HMS FORMIDABLE on fire after she was struck by a Kamikaze pilot off Okinawa on May 4, 1945. Formidable was part of the 1st Carrier Squadron and launched her planes repeatedly to bombard Japanese positions. Despite serious damage, Formidable remained under her own power and, o May 31, reached the Captain Cook Dock at the Garden Island Dockyard for repairs.
Originally, kamikaze planes were dispatched in twos and threes but now they adopted pack tactics to swamp enemy defences. They picked a victim, then launched a co-ordinated assault. But if suicide operations reflected Japanese desperation, it could not be claimed that they were ineffectual. A third of all kamikazes were estimated to have hit a ship - almost ten times the success rate of conventional attacks. From: NEMESIS: THE BATTLE FOR JAPAN 1944-45 by Max Hastings, published by HarperPress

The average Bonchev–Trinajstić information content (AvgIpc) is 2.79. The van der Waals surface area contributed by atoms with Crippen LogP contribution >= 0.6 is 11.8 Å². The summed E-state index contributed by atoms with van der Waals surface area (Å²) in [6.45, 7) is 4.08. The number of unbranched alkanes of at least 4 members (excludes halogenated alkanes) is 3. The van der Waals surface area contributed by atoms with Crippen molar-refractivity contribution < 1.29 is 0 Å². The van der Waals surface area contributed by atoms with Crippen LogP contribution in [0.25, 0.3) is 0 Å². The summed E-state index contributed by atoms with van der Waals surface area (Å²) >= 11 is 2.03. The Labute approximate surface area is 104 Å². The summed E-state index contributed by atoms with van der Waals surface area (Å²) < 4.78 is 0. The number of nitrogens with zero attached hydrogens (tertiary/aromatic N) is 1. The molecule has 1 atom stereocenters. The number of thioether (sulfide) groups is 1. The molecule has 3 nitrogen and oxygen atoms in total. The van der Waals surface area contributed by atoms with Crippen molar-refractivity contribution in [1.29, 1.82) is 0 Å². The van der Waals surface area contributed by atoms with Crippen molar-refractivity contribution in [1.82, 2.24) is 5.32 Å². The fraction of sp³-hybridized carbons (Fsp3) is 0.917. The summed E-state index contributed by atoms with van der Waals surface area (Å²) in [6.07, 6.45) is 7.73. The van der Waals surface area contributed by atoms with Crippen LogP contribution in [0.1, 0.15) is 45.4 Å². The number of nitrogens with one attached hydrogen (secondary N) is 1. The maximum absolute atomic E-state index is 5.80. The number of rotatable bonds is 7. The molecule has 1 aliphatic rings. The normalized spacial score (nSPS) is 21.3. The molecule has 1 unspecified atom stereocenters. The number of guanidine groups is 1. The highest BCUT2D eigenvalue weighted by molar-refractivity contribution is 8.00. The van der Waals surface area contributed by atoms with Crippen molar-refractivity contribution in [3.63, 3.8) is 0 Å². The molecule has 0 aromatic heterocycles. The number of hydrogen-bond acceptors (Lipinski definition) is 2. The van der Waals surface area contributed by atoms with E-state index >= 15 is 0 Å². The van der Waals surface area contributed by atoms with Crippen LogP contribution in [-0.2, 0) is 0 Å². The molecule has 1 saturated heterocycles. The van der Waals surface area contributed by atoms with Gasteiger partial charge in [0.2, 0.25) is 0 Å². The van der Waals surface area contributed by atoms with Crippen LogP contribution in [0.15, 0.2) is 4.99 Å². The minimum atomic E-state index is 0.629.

Anti-aircraft gunners, center foreground, pour a deadly stream of fire into an already-burning Japanese Kamikaze plane plummeting toward the flight deck of the USS Sangamon, a Navy escort carrier, during action in the Ryukyu Islands near Japan, on May 4, 1945. This suicide plane landed in the sea close to the carrier. Another Japanese aircraft later succeeded in hitting the ship deck, inflicting heavy damage. (AP Photo/U.S. Navy